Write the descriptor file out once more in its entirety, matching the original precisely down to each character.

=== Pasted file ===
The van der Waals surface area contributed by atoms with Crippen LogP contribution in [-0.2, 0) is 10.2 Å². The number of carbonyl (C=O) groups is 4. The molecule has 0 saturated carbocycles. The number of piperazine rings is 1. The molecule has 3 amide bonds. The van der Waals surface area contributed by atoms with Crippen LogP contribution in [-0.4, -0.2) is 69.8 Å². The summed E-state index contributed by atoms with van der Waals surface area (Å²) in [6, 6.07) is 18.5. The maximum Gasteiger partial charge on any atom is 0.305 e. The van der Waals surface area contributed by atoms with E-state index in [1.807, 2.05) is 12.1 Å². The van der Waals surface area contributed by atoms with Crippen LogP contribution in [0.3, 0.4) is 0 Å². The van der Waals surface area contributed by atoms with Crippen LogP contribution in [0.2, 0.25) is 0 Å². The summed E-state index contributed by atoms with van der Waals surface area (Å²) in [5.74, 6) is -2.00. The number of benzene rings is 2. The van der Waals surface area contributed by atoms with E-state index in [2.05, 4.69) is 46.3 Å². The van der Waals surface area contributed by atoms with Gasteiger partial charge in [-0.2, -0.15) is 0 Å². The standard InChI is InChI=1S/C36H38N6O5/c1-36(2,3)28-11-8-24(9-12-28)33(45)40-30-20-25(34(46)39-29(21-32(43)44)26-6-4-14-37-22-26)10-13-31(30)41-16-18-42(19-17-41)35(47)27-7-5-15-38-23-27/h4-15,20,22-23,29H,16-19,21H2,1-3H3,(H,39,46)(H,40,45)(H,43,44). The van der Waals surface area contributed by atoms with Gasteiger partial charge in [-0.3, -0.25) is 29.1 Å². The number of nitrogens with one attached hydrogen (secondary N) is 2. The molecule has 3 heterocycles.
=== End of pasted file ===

The van der Waals surface area contributed by atoms with Crippen LogP contribution in [-0.2, 0) is 10.2 Å². The number of carbonyl (C=O) groups is 4. The molecule has 0 saturated carbocycles. The number of piperazine rings is 1. The molecule has 3 amide bonds. The van der Waals surface area contributed by atoms with Crippen LogP contribution in [-0.4, -0.2) is 69.8 Å². The summed E-state index contributed by atoms with van der Waals surface area (Å²) in [6, 6.07) is 18.5. The maximum Gasteiger partial charge on any atom is 0.305 e. The van der Waals surface area contributed by atoms with E-state index in [1.807, 2.05) is 12.1 Å². The van der Waals surface area contributed by atoms with Crippen LogP contribution in [0.3, 0.4) is 0 Å². The van der Waals surface area contributed by atoms with Crippen LogP contribution in [0.2, 0.25) is 0 Å². The summed E-state index contributed by atoms with van der Waals surface area (Å²) in [5.74, 6) is -2.00. The number of benzene rings is 2. The van der Waals surface area contributed by atoms with E-state index in [2.05, 4.69) is 46.3 Å². The van der Waals surface area contributed by atoms with Gasteiger partial charge in [-0.2, -0.15) is 0 Å². The standard InChI is InChI=1S/C36H38N6O5/c1-36(2,3)28-11-8-24(9-12-28)33(45)40-30-20-25(34(46)39-29(21-32(43)44)26-6-4-14-37-22-26)10-13-31(30)41-16-18-42(19-17-41)35(47)27-7-5-15-38-23-27/h4-15,20,22-23,29H,16-19,21H2,1-3H3,(H,39,46)(H,40,45)(H,43,44). The van der Waals surface area contributed by atoms with Gasteiger partial charge in [-0.3, -0.25) is 29.1 Å². The number of nitrogens with one attached hydrogen (secondary N) is 2. The molecule has 3 heterocycles.